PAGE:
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Voices for the Oceans

This month, Voices New Zealand Chamber Choir is embarking on a unique tour of nine regional centres for Chamber Music New Zealand. Choirs Aotearoa Chief Executive Arne Herrmann tells us more…

As artists we have the privileged opportunity to be given a stage and an audience. When discussing the next big project for our national chamber choir, Voices New Zealand, there was the strong desire to talk and sing about topics that are acutely relevant to people. The state of our oceans is a huge concern and the idea for “Taonga Moana” was born.

Artistic Director Karen Grylls and Voices staff met with scientists and environmentalists and drew on oceanic research, religions, mythologies, and historical figures to craft a story across the world’s ocean. Keen to push the performance envelope, theatre and opera director Sara Brodie was brought in to develop the storyline and to create a theatrical performance experience for audiences.

Karen asked Finnish composer and professional translator Jaakko Mäntyjärvi to write a new piece about the cold Arctic Ocean. Jaakko must have worn both his professional hats when creating his work ‘The Seafarer’, as he decided to set it to a text in Old English straight from the Exeter Book dating from the 10th century. That added three days to our rehearsal schedule, with pronunciation classes and language lessons. The artistic voice for our close neighbouring white continent, the Antarctic, was found in Aotearoa. Warren Maxwell, the driving force behind psychedelic blues quartet Little Bushman and founding member of Trinity Roots, had spent time on the ice on an artist residency. A musical giant in Aotearoa, Warren was one of the five inaugural recipients of an Arts Foundation New Generation Award in 2006. Here was a chance for Warren to express his life-changing experiences in a creative project and for Voices to connect his compositional prowess to choral music. With that, his first choral composition Te Tai Uka a Pia (The Tides of Icy Shards) was created, and has become his way of sharing his emotional response to Antarctica with the world – a place which he has decsibed as “gobsmackingly beautiful… it just left me breathless!”. A special ‘guest appearance’ will include the sounds of a Weddell seal, recorded by dropping a GoPro camera into a scientist’s dive hole at Scott Base.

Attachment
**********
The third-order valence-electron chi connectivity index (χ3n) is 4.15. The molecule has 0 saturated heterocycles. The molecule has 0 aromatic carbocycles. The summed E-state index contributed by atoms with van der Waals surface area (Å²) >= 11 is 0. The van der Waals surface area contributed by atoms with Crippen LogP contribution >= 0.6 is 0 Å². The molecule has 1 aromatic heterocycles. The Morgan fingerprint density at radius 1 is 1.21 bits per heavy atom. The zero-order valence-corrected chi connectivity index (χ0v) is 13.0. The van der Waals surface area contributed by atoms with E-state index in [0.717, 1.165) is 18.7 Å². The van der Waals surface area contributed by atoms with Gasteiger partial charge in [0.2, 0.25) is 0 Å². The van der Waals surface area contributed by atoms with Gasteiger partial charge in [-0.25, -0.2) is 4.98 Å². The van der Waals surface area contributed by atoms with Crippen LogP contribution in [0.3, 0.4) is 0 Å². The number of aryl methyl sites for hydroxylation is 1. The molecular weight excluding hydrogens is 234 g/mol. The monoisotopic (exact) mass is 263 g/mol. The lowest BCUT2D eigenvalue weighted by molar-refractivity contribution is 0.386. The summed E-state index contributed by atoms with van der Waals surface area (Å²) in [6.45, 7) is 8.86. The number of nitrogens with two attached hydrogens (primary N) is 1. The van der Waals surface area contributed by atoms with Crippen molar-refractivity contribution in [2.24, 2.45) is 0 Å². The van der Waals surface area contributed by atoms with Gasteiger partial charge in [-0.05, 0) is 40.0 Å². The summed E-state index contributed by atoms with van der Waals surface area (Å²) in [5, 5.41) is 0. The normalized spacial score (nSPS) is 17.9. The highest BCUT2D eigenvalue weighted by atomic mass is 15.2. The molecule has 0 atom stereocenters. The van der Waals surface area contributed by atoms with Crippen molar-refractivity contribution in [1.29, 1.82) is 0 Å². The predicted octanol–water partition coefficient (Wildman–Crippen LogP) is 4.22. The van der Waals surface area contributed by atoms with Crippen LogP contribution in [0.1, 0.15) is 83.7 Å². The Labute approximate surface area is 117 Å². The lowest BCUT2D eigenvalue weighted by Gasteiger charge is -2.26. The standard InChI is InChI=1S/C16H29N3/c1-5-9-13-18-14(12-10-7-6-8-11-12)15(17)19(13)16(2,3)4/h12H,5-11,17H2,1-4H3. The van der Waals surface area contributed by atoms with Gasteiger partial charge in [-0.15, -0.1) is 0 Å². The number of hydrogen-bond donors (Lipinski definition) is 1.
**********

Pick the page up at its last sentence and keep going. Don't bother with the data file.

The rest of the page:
Bringing ‘outside sounds’ into the concert hall opened the door to add more environmental sounds, such as the crashing of waves and grinding of an iceberg, to the a cappella singing of Voices NZ. Australian-based video designer Mic Gruchy created atmospheric visuals from ocean footage he shot while diving, and mixed those with existing footage. The fusion of live sounds from the ensemble with the visuals projected onto a large backdrop behind the singers is part mesmerising, part exhilarating, part thought-provoking.

Marrying input from collaborators from around the globe in this live performance event is a nerve-racking exercise, a risk, but also an incredible thrill for the Voices team.

Lending a voice to the oceans – TAONGA MOANA is an exciting event for anybody who cares about our planet, loves exquisite music and appreciates human creativity – the explorers, the seafarers, the beach dwellers, the thinkers, the environmentalists.

Tour dates 4 – 20 October